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Crypto-Asset US and Offshore Fund Structures


The structure of crypto-asset investment funds are driven by investment strategy goals, regulatory requirements, and tax considerations.  The fund’s entity structure and allocation provisions aim to create efficiencies for fund managers and investors alike. For digital asset funds anticipating only US taxpayers, the fund vehicle is generally structured as a pass-through vehicle taxed as a partnership, either as a limited partnership or a limited liability company. However, as noted below, some crypto asset funds elect to trade through an offshore master-feeder or mini-master structure, regardless of whether the fund anticipates offshore investors.


  • US-Only Crypto Hedge Fund Structure 

A domestic-only hedge fund structure is typically comprised of the following entities:

  1. A limited partnership to act as the fund entity (although LLCs are increasing in popularity). The fund entity is formed in the state of Delaware, given the state’s strong judicial precedent;
  2. An LLC to act as the investment manager and general partner (GP) of the fund (managing member in the case of an LLC). The investment manager/GP entity is typically formed in the jurisdiction of the fund sponsor. In some cases the general partner and the investment manager are formed as two separate entities, such as when multiple funds are contemplated, or if the fund will be managed in New York City (for local tax reasons).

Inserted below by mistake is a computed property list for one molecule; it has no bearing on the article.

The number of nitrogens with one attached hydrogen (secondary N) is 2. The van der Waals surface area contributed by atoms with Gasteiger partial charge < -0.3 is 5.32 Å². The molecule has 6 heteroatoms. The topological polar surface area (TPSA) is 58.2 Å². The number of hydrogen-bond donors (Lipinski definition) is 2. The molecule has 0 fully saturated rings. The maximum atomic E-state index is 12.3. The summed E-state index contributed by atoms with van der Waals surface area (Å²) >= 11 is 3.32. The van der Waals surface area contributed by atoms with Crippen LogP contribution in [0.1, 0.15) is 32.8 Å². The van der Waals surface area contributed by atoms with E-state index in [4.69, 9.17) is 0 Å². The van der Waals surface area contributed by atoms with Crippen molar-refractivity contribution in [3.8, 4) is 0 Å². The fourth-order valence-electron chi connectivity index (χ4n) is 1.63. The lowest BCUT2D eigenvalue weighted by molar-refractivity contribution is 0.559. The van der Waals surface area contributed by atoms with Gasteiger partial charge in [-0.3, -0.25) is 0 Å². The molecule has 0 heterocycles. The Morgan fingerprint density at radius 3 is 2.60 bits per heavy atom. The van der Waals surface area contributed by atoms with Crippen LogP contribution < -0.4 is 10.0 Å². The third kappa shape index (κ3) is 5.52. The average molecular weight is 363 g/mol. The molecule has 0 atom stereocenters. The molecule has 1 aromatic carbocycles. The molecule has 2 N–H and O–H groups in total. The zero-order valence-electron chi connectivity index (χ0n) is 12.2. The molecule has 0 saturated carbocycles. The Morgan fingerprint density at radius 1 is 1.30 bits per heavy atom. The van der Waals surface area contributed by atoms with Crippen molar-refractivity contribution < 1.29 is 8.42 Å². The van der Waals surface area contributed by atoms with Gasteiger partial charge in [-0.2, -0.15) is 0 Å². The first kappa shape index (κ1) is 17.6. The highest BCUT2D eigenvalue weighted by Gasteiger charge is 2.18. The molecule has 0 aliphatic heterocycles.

Investors become limited partners of the fund and all the trading activity of the fund takes place within the fund entity. The management fees and performance compensation are paid to the investment manager/GP, which is owned by the fund sponsors.


  • When to Use an Offshore Structure 

There are three principal situations in which a digital asset fund should consider forming an offshore fund structure: (i) when anticipating non-us investors; (ii) when US tax exempt investors are involved and the fund anticipates using leverage; and (iii) when needed to facilitate transactions involving certain digital assets exchanges and issuers that prohibit direct US Investment.

  1. Non-US Taxpayers:

    If a hedge fund manager anticipates Non-US taxpayer participation, an appropriate offshore fund is needed to shield non-US taxpayers from US income tax liability.  This is usually accomplished through a tax-neutral master-feeder fund or mini-master fund organized in a tax-neutral jurisdiction, such as the Cayman Islands. Likewise, an offshore feeder fund is organized as a limited partnership. Assets are traded at the master level, with US and Non-US taxpayers investing at the respective feeder levels.  Managers may also elect to trade assets simultaneously using parallel structures.

  2. US Tax Exempt Investors
    An offshore structure should also be used to facilitate investment by US tax-exempt investors, such as pensions, endowments, and individual retirement accounts, which would otherwise be subject to Unrelated Business Taxable Income, to the extent the fund relies on leverage.  Due to current regulatory uncertainties and the lack of sufficient custodial asset security, crypto asset funds are rarely suitable investments for institutional investors.

  3. Facilitation of Certain Exchange Participation

    Various investment opportunities and exchange platforms currently prohibit US investment entities.  A fund should carefully consider whether such platforms and investment opportunities permit US beneficial interest holders within an offshore investment, and more importantly, whether such a platform or investment opportunity is appropriately suited for US investors, given that the platform or investment is not designed for US investor participation.

    For additional in
    formation on domestic and offshore hedge fund structuring considerations, please see our general “Domestic and Offshore Hedge Fund Structures” blog post, as well as the Capital Fund Law “Forming and Operating a Hedge Fund” eBook.


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